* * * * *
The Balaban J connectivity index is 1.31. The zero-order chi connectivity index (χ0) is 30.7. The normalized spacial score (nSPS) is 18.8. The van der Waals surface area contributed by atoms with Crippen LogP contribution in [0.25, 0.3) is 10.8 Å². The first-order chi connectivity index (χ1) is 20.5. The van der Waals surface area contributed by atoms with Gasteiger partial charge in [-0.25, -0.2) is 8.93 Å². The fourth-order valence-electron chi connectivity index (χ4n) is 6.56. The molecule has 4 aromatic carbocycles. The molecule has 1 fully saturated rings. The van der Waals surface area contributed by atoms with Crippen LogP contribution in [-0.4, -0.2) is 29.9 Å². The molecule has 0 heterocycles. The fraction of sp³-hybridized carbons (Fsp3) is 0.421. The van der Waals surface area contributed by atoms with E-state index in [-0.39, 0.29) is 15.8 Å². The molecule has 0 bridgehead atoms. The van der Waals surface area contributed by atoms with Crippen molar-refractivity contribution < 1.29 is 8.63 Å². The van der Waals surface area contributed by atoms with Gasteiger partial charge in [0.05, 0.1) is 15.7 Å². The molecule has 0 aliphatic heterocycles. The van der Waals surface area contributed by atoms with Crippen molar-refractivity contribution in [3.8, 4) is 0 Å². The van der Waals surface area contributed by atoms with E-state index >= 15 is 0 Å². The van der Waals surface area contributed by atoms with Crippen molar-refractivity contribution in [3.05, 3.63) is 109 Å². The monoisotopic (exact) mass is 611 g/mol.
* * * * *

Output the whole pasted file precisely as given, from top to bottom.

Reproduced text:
The Balaban J connectivity index is 1.31. The zero-order chi connectivity index (χ0) is 30.7. The normalized spacial score (nSPS) is 18.8. The van der Waals surface area contributed by atoms with Crippen LogP contribution in [0.25, 0.3) is 10.8 Å². The first-order chi connectivity index (χ1) is 20.5. The van der Waals surface area contributed by atoms with Gasteiger partial charge in [-0.25, -0.2) is 8.93 Å². The fourth-order valence-electron chi connectivity index (χ4n) is 6.56. The molecule has 4 aromatic carbocycles. The molecule has 1 fully saturated rings. The van der Waals surface area contributed by atoms with Crippen LogP contribution in [-0.4, -0.2) is 29.9 Å². The molecule has 0 heterocycles. The fraction of sp³-hybridized carbons (Fsp3) is 0.421. The van der Waals surface area contributed by atoms with E-state index in [-0.39, 0.29) is 15.8 Å². The molecule has 0 bridgehead atoms. The van der Waals surface area contributed by atoms with Crippen molar-refractivity contribution < 1.29 is 8.63 Å². The van der Waals surface area contributed by atoms with Gasteiger partial charge in [0.05, 0.1) is 15.7 Å². The molecule has 0 aliphatic heterocycles. The van der Waals surface area contributed by atoms with Crippen molar-refractivity contribution in [3.8, 4) is 0 Å². The van der Waals surface area contributed by atoms with E-state index >= 15 is 0 Å². The van der Waals surface area contributed by atoms with Crippen molar-refractivity contribution in [3.05, 3.63) is 109 Å². The monoisotopic (exact) mass is 611 g/mol.